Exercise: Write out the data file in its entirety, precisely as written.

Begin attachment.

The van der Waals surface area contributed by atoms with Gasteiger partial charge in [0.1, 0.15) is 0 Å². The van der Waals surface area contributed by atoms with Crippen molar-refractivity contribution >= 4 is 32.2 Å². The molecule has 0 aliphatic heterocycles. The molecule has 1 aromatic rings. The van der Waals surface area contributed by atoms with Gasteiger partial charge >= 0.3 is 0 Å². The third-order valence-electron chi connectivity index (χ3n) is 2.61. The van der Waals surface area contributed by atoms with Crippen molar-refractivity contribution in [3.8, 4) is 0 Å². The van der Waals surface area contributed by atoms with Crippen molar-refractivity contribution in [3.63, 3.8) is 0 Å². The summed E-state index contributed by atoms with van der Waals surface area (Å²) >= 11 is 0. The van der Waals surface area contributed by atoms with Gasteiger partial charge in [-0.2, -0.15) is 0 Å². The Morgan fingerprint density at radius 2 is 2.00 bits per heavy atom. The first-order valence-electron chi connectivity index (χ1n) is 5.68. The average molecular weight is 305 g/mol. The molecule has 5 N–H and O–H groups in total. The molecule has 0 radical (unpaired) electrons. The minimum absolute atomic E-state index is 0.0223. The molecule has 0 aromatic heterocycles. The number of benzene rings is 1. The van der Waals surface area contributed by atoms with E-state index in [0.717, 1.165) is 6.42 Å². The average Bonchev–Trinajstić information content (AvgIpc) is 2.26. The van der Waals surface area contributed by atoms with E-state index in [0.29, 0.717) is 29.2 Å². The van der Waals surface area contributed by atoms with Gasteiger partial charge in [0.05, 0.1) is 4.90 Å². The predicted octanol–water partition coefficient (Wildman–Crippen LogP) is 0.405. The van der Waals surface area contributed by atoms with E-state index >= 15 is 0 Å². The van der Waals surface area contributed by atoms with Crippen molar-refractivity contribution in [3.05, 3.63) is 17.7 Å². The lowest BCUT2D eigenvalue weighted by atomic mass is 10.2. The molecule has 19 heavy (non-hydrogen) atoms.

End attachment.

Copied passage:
The van der Waals surface area contributed by atoms with Gasteiger partial charge in [0.1, 0.15) is 0 Å². The van der Waals surface area contributed by atoms with Crippen molar-refractivity contribution >= 4 is 32.2 Å². The molecule has 0 aliphatic heterocycles. The molecule has 1 aromatic rings. The van der Waals surface area contributed by atoms with Gasteiger partial charge >= 0.3 is 0 Å². The third-order valence-electron chi connectivity index (χ3n) is 2.61. The van der Waals surface area contributed by atoms with Crippen molar-refractivity contribution in [3.8, 4) is 0 Å². The van der Waals surface area contributed by atoms with Crippen molar-refractivity contribution in [3.63, 3.8) is 0 Å². The summed E-state index contributed by atoms with van der Waals surface area (Å²) >= 11 is 0. The van der Waals surface area contributed by atoms with Gasteiger partial charge in [-0.2, -0.15) is 0 Å². The Morgan fingerprint density at radius 2 is 2.00 bits per heavy atom. The first-order valence-electron chi connectivity index (χ1n) is 5.68. The average molecular weight is 305 g/mol. The molecule has 5 N–H and O–H groups in total. The molecule has 0 radical (unpaired) electrons. The minimum absolute atomic E-state index is 0.0223. The molecule has 0 aromatic heterocycles. The number of benzene rings is 1. The van der Waals surface area contributed by atoms with E-state index in [0.717, 1.165) is 6.42 Å². The average Bonchev–Trinajstić information content (AvgIpc) is 2.26. The van der Waals surface area contributed by atoms with E-state index in [0.29, 0.717) is 29.2 Å². The van der Waals surface area contributed by atoms with Gasteiger partial charge in [0.05, 0.1) is 4.90 Å². The predicted octanol–water partition coefficient (Wildman–Crippen LogP) is 0.405. The van der Waals surface area contributed by atoms with E-state index >= 15 is 0 Å². The van der Waals surface area contributed by atoms with Crippen molar-refractivity contribution in [3.05, 3.63) is 17.7 Å². The lowest BCUT2D eigenvalue weighted by atomic mass is 10.2. The molecule has 19 heavy (non-hydrogen) atoms.